Hiring Guide for Employers: Preparing For A Candidate Interview
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Hiring Guide: Preparing For A Candidate Interview

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When preparing for an interview with a candidate, it’s a good idea to develop a list of standard interview questions that you will use for all candidates. You should be aware of what you should and should not ask, and consider the knowledge, skills, and abilities required for the job you are looking to fill.

In general, laws prohibit the use of pre-employment questions that cannot be shown to be job-related and justified by business necessity. Your focus must be: “What do I need to know to determine whether I should hire this person for this position?”
When thinking through possible interview questions, ask yourself, “Is this information necessary to judge the candidate’s competence and qualification, and is the question job-related?”

The U.S. Equal Opportunity Opportunity Commission enforces federal laws prohibiting employment discrimination. And while your business may be small enough to be considered exempt from federal law, you may be covered under the laws of your particular state. (For more information, visit the EEOC website.)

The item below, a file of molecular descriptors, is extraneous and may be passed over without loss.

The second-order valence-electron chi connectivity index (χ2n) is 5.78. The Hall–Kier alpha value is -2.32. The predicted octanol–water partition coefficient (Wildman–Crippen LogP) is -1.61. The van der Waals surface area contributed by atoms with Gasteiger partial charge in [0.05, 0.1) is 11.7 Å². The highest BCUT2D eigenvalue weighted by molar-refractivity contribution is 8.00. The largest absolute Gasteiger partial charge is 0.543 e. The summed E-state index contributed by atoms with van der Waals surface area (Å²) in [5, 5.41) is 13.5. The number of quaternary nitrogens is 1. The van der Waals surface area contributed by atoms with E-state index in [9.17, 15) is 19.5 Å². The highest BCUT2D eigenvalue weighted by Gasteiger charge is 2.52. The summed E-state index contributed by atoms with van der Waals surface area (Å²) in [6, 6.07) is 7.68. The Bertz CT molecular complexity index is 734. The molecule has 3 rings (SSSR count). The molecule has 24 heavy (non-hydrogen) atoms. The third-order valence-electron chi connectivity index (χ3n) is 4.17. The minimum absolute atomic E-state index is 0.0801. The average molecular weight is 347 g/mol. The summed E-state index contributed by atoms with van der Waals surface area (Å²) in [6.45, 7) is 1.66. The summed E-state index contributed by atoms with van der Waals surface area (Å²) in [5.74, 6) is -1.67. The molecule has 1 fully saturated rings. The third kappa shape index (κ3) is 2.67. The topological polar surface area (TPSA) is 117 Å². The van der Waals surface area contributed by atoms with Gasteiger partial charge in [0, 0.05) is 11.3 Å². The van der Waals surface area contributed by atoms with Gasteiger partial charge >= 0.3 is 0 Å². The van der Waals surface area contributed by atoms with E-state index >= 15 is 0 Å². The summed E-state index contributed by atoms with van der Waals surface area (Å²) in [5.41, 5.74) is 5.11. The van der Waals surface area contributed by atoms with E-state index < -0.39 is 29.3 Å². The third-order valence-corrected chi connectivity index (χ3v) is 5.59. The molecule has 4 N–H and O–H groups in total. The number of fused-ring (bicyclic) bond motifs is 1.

According to the courts, the burden of proof is on you, the interviewer, to show that the answers (verbal or written) are not used in a discriminatory manner.

As you think through the interview process, consider your questions carefully, and stick to your prepared notes. Here are some more tips:

  • Carefully study the job requirements of the position.
  • Ask only questions that relate directly to the job requirements.
  • Avoid receiving or volunteering information that could later be construed as discriminatory.
  • Make evaluation notes during and directly after the interview. Only take down notes that are related to the job. Do not describe the person’s physical characteristics in your notes.
  • Ask the same questions of all candidates.
  • Use only job-related information when making your hiring decisions.
  • Document well — it’s your best defense against false discrimination allegations.

For some general interview question ideas to get you started, see our article Interview Questions: 25 Great Ideas.

For what not to ask, read our blog post Hiring Guide: Interview Questions to Avoid.

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